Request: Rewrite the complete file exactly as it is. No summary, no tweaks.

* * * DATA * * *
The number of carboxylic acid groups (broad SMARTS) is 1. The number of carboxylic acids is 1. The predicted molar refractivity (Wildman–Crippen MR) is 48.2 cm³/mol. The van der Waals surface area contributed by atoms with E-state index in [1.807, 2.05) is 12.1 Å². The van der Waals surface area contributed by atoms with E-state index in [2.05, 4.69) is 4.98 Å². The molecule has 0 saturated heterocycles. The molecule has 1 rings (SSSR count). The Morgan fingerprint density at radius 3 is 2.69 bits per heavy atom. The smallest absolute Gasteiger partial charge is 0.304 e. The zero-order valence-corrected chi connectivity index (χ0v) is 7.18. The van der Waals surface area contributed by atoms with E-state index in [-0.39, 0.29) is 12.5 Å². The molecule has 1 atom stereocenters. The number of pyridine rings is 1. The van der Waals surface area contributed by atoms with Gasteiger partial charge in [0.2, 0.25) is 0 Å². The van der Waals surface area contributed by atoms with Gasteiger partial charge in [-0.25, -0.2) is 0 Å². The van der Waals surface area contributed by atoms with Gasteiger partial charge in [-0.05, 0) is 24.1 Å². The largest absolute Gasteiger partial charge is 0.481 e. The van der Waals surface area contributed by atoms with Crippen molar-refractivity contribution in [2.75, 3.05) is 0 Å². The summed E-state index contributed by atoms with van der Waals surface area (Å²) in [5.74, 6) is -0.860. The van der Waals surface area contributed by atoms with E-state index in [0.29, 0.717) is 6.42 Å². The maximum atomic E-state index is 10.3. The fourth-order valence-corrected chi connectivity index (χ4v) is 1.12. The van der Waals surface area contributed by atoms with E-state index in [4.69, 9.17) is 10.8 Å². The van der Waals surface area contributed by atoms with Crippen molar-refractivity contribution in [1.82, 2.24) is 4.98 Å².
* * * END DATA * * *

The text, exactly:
The number of carboxylic acid groups (broad SMARTS) is 1. The number of carboxylic acids is 1. The predicted molar refractivity (Wildman–Crippen MR) is 48.2 cm³/mol. The van der Waals surface area contributed by atoms with E-state index in [1.807, 2.05) is 12.1 Å². The van der Waals surface area contributed by atoms with E-state index in [2.05, 4.69) is 4.98 Å². The molecule has 0 saturated heterocycles. The molecule has 1 rings (SSSR count). The Morgan fingerprint density at radius 3 is 2.69 bits per heavy atom. The smallest absolute Gasteiger partial charge is 0.304 e. The zero-order valence-corrected chi connectivity index (χ0v) is 7.18. The van der Waals surface area contributed by atoms with E-state index in [-0.39, 0.29) is 12.5 Å². The molecule has 1 atom stereocenters. The number of pyridine rings is 1. The van der Waals surface area contributed by atoms with Gasteiger partial charge in [0.2, 0.25) is 0 Å². The van der Waals surface area contributed by atoms with Gasteiger partial charge in [-0.25, -0.2) is 0 Å². The van der Waals surface area contributed by atoms with Gasteiger partial charge in [-0.05, 0) is 24.1 Å². The largest absolute Gasteiger partial charge is 0.481 e. The van der Waals surface area contributed by atoms with Crippen molar-refractivity contribution in [2.75, 3.05) is 0 Å². The summed E-state index contributed by atoms with van der Waals surface area (Å²) in [5.74, 6) is -0.860. The van der Waals surface area contributed by atoms with E-state index in [0.29, 0.717) is 6.42 Å². The maximum atomic E-state index is 10.3. The fourth-order valence-corrected chi connectivity index (χ4v) is 1.12. The van der Waals surface area contributed by atoms with E-state index in [4.69, 9.17) is 10.8 Å². The van der Waals surface area contributed by atoms with Crippen molar-refractivity contribution in [1.82, 2.24) is 4.98 Å².